Don’t ask me why food is turning me into a philosopher, but bear with me. I promise my late night musings about avocados is worth it. I even have some potential for an Avocado Lessons blog mini-series, but I’ll decide how far I’ll take this at a later date.
For now, I want to share some writing lessons from an avocado.
Last night I was scrolling through Instagram and there was an ad for Best Foods’ Avocado Oil Mayonnaise. Typically I scroll past ads, but I stopped and watched this ten-second ad. They filmed someone slicing open a perfectly sliced, perfectly ripe avocado. Now, unless Best Foods’ ad agency has supernatural avocado picking powers, I guarantee they had to slice through and film dozens of avocados. I don’t know how many avocados I’ve sliced through that are slightly under-ripe or, though seemingly perfect on the outside, are speckled brown and bitter on the inside.
So how could I possibly connect avocados and writing?
Five Writing Lessons You Can Learn From an Avocado
Continue reading “Avocado Lessons: On Writing”
I have been in a writing funk this whole week. The end of May is swiftly approaching, and I am nine thousand words away from hitting my goal. I have zero inspiration, and it’s looking like I won’t hit 50k by the end of the month. It’s not big deal, but I hate missing goals. I’m a perfectionist and over-achiever by nature and missing goals discourages me. A lot.
I’ve been painting our “office” for the past two days, partly because I want it off my list and partly because I want to feel like I accomplished something. Painting takes physical endurance, not mental, so I was hoping it would clear my mind and allow me to focus on writing again. But, I just couldn’t turn my brain off, and all I could think of was writing more and how fast my deadline is approaching. Continue reading “Procrastination, Painting and Perspective”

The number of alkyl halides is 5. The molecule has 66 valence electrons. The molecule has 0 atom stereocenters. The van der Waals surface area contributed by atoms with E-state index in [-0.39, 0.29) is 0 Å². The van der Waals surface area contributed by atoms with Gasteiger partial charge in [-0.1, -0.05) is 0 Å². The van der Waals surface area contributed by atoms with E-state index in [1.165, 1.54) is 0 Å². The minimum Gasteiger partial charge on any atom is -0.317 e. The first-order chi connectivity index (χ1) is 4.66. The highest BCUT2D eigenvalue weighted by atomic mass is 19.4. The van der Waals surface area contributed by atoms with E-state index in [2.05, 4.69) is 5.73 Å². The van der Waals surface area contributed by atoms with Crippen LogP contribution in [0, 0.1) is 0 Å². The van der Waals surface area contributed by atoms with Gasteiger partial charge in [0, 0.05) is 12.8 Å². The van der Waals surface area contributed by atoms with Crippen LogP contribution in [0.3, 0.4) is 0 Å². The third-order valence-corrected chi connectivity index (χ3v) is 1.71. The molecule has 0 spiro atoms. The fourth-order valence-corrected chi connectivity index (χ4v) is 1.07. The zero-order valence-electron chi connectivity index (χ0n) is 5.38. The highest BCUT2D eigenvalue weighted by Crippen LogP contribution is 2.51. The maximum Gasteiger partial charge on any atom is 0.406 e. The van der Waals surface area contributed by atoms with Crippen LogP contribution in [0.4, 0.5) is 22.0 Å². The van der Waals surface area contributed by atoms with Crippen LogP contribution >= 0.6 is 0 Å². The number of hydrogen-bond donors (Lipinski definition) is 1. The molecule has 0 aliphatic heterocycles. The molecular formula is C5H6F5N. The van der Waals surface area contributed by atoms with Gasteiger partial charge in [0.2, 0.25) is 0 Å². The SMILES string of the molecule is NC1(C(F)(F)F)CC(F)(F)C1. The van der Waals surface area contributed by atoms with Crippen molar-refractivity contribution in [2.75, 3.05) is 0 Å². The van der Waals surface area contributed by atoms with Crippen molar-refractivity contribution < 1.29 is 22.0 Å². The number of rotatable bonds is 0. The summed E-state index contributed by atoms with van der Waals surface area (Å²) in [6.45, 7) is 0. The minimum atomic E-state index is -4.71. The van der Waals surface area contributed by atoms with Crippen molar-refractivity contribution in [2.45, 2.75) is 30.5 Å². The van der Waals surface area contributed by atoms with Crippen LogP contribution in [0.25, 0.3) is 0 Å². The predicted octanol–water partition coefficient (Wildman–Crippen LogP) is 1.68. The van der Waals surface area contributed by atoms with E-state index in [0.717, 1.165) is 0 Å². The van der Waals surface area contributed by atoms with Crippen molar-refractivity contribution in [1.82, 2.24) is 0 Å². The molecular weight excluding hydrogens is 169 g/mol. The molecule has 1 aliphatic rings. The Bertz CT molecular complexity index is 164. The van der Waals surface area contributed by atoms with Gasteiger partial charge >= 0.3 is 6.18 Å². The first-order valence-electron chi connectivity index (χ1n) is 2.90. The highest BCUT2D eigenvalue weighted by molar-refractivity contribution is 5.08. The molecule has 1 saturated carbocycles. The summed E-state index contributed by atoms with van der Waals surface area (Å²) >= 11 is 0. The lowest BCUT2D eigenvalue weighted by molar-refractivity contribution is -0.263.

Just when I think I’ve figured things out, there is something that comes along to humble me. It’s a good thing, but I won’t say it isn’t frustrating at times.
Last week I wrote about planning. And while I 100% believe that planning is good, there is a huge pitfall for me when it comes to planning. Sometimes I plan, and I expect my hard work, determination, and strategic planning to make all of my plans happen.
It never works out that way exactly, does it? Continue reading “I’m Grateful for the Followers I Lost”
When I’ve shared my whistleblowing experience recently with people in my everyday life, I’ve had variations of the response: “wow, you’re so brave. I could never be that brave.”
But, when I was in that moment when I turned the professors in, I was not brave. I certainly didn’t feel brave when I read the death threats. I didn’t feel brave when people I knew well disagreed with and condemned my actions. I had people question my motives. I second-guessed my decision every step of the way.
To be honest, the first email I sent was a reaction: something wrong (and illegal) was happening, and on instinct, I reported it. I did not sit and mull over that first email, I did not weigh the consequences. I just knew something wrong happened, and my gut reaction was to report it.